Asking anyone for money, even small amounts of cash, can be pretty tough. It’s probably a matter of cultural pride; and I’m just as culturally indoctrinated as the next citizen. I get embarrassed when I forget my wallet at home and need to borrow a few bucks from my ski buddy to buy lunch après turns. In most instances though, the person in question gets their money back in time.
The oddball part of the equation is that I sometimes don’t lay eyes on certain ski partners for months at a time. When I do get out with them again and hand them about 8 bucks, they almost unanimously utter in a completely bewildered voice, ‘What is this for?’ as if I’ve suddenly paid them for the pleasure of meeting in a darkened carpool lot.
‘Lunch, you know, that one time..’ comes the answer. Blank look in return, virtually every time. I think I remember things that other people don’t. It’s how my brain is wired. Or, people are good actors. Either way.
In the event that I don’t pay someone back in cold hard cash, I typically just pick up the tab the next time they’re seated across the lunch table. And that’s how I try to roll, because asking for money is challenging. Partly because Continue reading ‘Asking for Money’
Here are two photos that helped me suss out the location of the hidden Memorial Couloirs.
Memorial Couloirs #1-5 from a good vantage point. #6 is just visible in the lower right of the photo.
The lower exit of #4 can be somewhat nebulous (options abound) depending on conditions, but the main upper couloir is pretty distinguishable (it’s dotted). #3, and #4 by default since they merge at some point, terminate in a sort of waterfall, just where I stopped drawing the line. Downclimbing, skirting to the side, reascending, or straightlining are all options, depending on your brass. Or conditions.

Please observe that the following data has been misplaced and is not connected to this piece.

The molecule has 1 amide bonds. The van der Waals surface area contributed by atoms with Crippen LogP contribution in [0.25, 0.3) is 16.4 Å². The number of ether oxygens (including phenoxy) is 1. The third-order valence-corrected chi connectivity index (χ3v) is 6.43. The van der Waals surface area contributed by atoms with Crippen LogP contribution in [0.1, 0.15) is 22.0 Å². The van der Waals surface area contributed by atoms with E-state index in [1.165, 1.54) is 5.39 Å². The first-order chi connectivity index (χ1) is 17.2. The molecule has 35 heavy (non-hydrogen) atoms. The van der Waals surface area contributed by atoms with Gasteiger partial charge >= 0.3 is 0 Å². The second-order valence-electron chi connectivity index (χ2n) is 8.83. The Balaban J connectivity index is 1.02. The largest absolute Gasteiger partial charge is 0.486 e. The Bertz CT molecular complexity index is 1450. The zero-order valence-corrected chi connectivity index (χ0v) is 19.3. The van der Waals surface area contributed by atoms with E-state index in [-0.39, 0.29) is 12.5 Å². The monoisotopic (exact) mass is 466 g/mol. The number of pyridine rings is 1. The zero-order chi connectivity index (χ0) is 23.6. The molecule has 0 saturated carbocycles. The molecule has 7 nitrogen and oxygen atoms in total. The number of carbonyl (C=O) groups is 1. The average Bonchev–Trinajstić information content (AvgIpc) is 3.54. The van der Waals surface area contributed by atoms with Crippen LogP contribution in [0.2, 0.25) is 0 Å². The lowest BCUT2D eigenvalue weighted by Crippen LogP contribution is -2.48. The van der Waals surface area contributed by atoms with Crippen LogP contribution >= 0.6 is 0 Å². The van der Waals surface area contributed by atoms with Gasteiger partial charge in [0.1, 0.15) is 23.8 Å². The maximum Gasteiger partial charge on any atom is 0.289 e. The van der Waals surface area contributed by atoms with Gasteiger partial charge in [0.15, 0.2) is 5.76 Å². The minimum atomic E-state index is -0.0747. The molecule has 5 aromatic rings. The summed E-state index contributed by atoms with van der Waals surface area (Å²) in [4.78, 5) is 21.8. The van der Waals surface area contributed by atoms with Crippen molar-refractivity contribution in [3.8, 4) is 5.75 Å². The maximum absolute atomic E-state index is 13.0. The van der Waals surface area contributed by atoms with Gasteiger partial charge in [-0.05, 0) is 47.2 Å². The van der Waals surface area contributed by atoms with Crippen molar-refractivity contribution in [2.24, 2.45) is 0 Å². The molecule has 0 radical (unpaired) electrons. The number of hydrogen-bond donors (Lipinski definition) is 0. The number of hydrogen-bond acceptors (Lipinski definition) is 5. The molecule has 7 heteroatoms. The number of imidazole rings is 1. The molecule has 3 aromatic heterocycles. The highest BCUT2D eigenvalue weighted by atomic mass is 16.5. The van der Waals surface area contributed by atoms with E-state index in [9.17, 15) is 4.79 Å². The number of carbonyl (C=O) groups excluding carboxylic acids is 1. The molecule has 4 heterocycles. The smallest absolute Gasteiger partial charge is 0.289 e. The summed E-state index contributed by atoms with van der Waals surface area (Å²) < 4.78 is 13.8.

Memorials 5, 6, (what I call the 6.5 face for lack of another name) and the approach gully for #’s 7 & 8.
The eagle eyed will notice there is what looks like an obvious line immediately to the looker’s left of #6. It goes to the height of #6, but the section that extends above looked really, really rowdy for a ski descent. Super steep, super skinny, ridiculous Ciochetti’s Ribbon style double fall line, seemingly thin snow. The lower section goes, but doesn’t have the sweet feel of the #6 line. I don’t think it’s a contender for a hidden memorial designation. Others may disagree. These details may not become obvious until you’re there in person…
The ’6.5 face’ was just a mistake route I took trying to find #6. Great bonus skiing during this project. It doesn’t give much of a birds-eye view of #6, though. Too much rock in the way.
#’s 7 & 8 will become obvious once you get up there.